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Coaching history not on Eriksson's side

Yahoo Sports

Sven Goran Eriksson is in familiar mode. This is what he does best.

Three months into his new position as Mexico's national head soccer coach, Eriksson is on a charm offensive and making short work of winning over El Tri's passionate yet initially skeptical fans.

He is saying all the right things about Mexico's lifestyle and culture and is swift to pacify would-be antagonists with a disarming smile and some placatory words.

Innately a people-person, the 60-year-old Swede has used his classy and cultured nature to good effect over the past few decades, whether while talking to the media, potential employers or the latest in the string of beautiful women he has seduced.

Mexico loves him already, and it didn't take much.

A swift command of Spanish, helped in no small part by his prior knowledge of Italian and Portuguese, a few platitudes about his interest in Mayan culture, three wins in CONCACAF qualifying, and it was done.

Yet those with prior knowledge of Eriksson would point out that a flying start is no guarantee of long-standing success.

Eriksson's last two positions, with England and then Manchester City, both saw him idolized by fans early in his tenure.

On each occasion, he departed in less than ideal circumstances, with his reputation tainted.

When Eriksson talks about his ambitions for Mexico, that sound you can hear in the background is the public lapping up his every word.

"When I went to England there were many critics who said I didn't know anything about English football and I should not be coach of England," he said, in defense of initial criticisms of his appointment with Mexico. "It is normal.

"But I don't like Mexico. I love it.

"You have maybe three national teams in the world that bring a lot of fans wherever they go, home or away. Mexico, England and Brazil. You see the power of the fans, there are a lot of similarities in that way.

"There will come harder times I am sure, but I am enjoying it. I couldn't dream of having so many professional football players. They work extremely hard with very good discipline, and it is another beautiful surprise for me.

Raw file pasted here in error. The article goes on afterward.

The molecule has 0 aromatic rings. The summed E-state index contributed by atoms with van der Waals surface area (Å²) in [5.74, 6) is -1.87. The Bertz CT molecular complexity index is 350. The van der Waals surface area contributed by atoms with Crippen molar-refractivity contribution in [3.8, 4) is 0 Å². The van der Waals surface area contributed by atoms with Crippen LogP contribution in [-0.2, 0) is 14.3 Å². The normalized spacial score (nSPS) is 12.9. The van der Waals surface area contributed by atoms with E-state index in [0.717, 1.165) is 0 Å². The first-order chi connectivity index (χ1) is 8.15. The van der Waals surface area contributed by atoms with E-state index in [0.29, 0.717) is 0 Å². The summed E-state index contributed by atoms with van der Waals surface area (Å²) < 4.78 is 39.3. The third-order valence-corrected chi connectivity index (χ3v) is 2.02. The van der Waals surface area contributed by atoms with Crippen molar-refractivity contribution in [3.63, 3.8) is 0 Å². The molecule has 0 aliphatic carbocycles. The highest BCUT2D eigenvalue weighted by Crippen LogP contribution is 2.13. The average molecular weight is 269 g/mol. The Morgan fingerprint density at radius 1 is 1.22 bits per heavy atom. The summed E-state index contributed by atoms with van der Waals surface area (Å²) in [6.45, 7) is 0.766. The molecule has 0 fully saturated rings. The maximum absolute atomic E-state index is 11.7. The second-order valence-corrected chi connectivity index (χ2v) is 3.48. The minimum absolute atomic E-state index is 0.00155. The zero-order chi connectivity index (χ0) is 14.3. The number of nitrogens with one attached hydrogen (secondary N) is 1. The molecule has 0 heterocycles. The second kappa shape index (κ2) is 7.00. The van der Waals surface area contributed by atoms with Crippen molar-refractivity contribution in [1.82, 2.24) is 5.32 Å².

"I think in the future we will compete with all the best teams in the world."

Mexico's superb fans deserve success, and they believe they have found the man to deliver it.

Victories against Honduras, Canada and Jamaica have been greeted with some general optimism, even though they were routinely expected.

Yet if Eriksson is to lead Mexico's supremely talented batch of youngsters to the fulfilment of their potential, he will need to avoid the pitfalls that have tripped him in the past.

On the surface, his achievement in taking England to three straight quarterfinals – the World Cup in 2002 and 2006 plus Euro 2004 – was a fine one.

Despite the miserable reign of Steve McClaren that followed, however, Eriksson still is not remembered with genuine warmth.

It is felt by many that he wasted England's best crop of players for years and allowed his personal affairs, including alleged liaisons with a television presenter and a member of the FA staff, to overshadow his tenure.

By the end the perception of Eriksson was as slippery rather than smooth: a tabloid newspaper sting involving a fake sheik claimed he was planning his possible exit from the national team job while still in charge.

He parted company with England following a penalty shootout defeat to Portugal at the 2006 World Cup, then waited a year before accepting the manager's position with Manchester City.

The season started brightly, with signings such as Elano and Martin Petrov shining. Ten straight home wins and a pair of victories over local rivals Manchester United prompted great excitement.

But things fell apart quickly.

A late-season collapse and a fallout with owner Thaksin Shinawatra sealed Eriksson's fate, and his final game was a demoralizing 8-1 defeat at Middlesbrough.

So, internationally, Eriksson's reputation is truly on the line with Mexico. Yet the problem with CONCACAF is that a lack of high-level opposition in the opening rounds makes it hard to get an accurate gauge of a team's progress.

Eriksson knows that the matches against the United States in the final phase will go some way toward defining his success in the job.

"The United States is a big rival for Mexico in this region," he said. "The games mean a lot to both sets of fans and players. Those games will be a good indication of how we are doing."

Eriksson insists he has not had to make any major differences to his approach with Mexico compared to his prior appointments. But maybe that should set off some alarms.

Part of the problem with Eriksson is that he has a very effective Plan A, one which normally works very well in the early stages.

But once that has been worked out and countered by his rivals, there often is little in the way of a backup plan. New ideas are not his forte.

"Is there one way to train a team in Mexico and another way in England and another way in Italy?" he said. "No, I don't think so. I think you can use the same methods and the same ideas wherever you go."


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